The average age of public transport fleets in Lithuania is quite high. Although a part of the fleets in the largest Lithuanian cities (Vilnius and Kaunas) consists of electrically powered trolley buses, public transport in Lithuania is mostly powered by fossil fuels, which is costly and causes heavy pollution. Therefore, a collaborative initiative between scientists, major energy operators from the Baltic States, and universities in Kaunas and Klaipeda linked up in a partnership named “Vejo projektai” (http://www.vejoprojektai.lt/en/). Its idea was to develop a new generation city bus, called “Dancer Bus”.
“Dancer is a new generation super lightweight fully electric city bus. It is a visionary approach to automotive industry which seeks to integrate original bus design concept, new technological materials and wind power usage in public transport area Dancer’s driving intention is to make public transport an integral part of the city kindly acceptable for the society. Generally, it is a bus where technology, art and society meet and unite in order to create light, vibrant and healthy cities.“ (this is how the bus is described on the website www.dancerbus.com)
The vehicle has been developed in two stages: following the initial idea for a lightweight, high performing electric city bus in 2011, a 1982 Skoda trolleybus was refurbished and converted to create the LAB Trolley bus (stage one).
Following completion of the LAB Trolley in 2014, the second stage of the project sought to create a new generation, super lightweight electric city bus prototype. This included the use of composite materials, integration of an advanced powertrain system with engines in the wheels and adjustment of modern media technologies to create a fully developed interactive exterior of the bus.
The bus which weighs just 6 tonnes (without passengers), has room for 92 passengers (more than similar electric city buses) has a calculated energy consumption of 0.45 kWh/km (half as much as its competitors), is fast charging (6 min is the shortest of all competitors) and has a range of up to 50km (in line with average city usage). The bus also includes Dancer Management System, a proprietary online monitoring system for service purposes such as extended mechanical maintenance, hardware / software updates, selective schemes and system upgrades; a live exterior with multifunctional back window to allow advertising or city information to be displayed; and an extended 12-year warranty for service maintenance and online monitoring.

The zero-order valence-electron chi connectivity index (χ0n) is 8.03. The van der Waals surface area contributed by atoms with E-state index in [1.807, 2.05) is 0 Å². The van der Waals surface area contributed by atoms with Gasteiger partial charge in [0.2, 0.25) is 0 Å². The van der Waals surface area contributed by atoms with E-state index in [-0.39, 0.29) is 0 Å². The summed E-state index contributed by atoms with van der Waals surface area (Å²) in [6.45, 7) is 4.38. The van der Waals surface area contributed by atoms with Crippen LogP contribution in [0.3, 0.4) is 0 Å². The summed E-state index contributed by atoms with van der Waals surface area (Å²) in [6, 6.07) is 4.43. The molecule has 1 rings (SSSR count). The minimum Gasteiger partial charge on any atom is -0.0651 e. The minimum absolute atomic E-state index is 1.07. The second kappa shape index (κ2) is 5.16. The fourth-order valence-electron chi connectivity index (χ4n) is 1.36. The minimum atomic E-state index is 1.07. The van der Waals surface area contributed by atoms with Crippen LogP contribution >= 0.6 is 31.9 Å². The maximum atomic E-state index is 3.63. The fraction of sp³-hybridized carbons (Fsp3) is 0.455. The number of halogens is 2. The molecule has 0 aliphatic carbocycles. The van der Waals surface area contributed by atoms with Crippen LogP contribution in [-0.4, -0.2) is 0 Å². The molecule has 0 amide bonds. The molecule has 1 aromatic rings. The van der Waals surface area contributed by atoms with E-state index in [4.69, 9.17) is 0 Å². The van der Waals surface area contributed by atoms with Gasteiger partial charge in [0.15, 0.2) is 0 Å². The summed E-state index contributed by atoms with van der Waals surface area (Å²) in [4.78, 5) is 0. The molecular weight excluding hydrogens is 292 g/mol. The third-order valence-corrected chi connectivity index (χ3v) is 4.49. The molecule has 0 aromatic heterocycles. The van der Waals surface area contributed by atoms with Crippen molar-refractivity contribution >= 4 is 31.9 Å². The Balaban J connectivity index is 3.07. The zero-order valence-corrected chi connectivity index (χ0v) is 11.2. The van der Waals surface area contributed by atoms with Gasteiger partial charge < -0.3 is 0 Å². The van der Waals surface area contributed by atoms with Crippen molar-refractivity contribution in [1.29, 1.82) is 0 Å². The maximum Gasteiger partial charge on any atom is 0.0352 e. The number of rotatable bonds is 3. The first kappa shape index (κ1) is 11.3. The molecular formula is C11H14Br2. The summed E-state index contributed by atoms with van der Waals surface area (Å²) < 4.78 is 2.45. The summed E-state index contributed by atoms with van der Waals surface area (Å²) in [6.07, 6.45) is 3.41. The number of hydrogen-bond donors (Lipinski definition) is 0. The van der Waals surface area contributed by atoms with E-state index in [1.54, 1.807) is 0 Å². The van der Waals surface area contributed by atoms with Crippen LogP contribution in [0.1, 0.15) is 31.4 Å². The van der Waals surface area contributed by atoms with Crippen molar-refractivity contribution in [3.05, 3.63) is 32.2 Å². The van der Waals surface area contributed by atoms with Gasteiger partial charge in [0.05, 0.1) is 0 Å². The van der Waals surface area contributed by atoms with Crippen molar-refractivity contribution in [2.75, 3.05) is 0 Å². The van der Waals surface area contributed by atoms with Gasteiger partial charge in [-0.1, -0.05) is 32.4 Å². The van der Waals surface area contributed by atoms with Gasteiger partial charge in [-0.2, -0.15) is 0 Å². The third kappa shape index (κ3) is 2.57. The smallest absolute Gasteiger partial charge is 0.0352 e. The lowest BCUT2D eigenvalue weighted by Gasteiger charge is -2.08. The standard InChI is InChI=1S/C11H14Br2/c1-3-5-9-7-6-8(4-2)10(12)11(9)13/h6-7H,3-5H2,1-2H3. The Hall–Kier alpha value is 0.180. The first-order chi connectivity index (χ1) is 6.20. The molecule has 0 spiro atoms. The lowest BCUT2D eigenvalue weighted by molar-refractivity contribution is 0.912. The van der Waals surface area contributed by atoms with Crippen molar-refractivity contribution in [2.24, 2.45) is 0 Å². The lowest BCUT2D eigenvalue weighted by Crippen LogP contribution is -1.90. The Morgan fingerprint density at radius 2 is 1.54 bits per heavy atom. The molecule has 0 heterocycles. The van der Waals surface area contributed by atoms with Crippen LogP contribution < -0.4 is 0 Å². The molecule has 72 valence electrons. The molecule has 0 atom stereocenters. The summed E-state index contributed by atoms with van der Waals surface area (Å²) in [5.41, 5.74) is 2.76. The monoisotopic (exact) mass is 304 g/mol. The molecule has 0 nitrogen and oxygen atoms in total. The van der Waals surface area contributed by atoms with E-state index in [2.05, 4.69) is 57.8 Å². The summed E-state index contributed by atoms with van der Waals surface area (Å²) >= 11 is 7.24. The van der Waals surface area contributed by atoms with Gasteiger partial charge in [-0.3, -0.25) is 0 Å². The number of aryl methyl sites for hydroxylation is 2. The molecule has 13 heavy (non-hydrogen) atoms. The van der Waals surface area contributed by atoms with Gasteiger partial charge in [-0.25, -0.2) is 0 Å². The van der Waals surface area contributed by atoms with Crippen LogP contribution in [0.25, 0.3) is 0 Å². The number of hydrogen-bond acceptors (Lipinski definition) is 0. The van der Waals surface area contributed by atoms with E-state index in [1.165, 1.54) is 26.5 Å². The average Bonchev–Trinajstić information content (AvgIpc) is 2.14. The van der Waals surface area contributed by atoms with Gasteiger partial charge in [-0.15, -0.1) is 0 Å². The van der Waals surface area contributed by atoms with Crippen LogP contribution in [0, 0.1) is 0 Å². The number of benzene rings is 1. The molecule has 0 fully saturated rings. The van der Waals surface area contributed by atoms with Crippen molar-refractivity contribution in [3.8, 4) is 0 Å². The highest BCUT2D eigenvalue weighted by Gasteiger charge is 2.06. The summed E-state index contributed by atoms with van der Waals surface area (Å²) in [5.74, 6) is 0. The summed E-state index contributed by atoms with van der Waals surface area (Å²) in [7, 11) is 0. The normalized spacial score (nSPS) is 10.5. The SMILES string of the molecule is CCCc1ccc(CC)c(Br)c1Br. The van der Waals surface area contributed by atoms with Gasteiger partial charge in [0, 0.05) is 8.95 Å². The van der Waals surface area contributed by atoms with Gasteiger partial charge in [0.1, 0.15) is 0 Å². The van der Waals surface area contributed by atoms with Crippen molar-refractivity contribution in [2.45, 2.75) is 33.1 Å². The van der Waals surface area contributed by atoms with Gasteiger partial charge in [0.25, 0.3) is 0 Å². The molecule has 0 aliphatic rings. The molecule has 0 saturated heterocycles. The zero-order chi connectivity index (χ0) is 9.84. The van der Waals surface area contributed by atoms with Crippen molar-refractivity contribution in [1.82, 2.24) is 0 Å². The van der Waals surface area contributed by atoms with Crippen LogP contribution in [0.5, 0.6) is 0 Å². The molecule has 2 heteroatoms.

By the end of 2020, Dancer’s assembly capacity will have allowed for a 63,000 tonne CO2 reduction. Not only is the bus environmentally friendly, it is also financially sound as it enables considerable savings. A conventional fuel bus produces 96,800 kilos of CO2 per year and has annual maintenance costs of €28,000 while consuming €40,000 worth of fuel. The Dancer bus, on the other hand, does not produce CO2 and has an annual maintenance cost of €14,400 while costing just €4,000 to power. Combining amortisation, fuel and maintenance costs, a single Dancer bus brings savings of €41,200 per year.
The bus surely has the potential to serve a large part of the European electric bus market. The project itself is a good example how cities can combat severe traffic congestion and support EU clean air / emissions regulations. Such project increases mobility and energy efficiency in the cities. It also promotes and encourages better use of localised renewable energy production and sustainability.
If you are interested in learning more about this project visit: www.dancerbus.com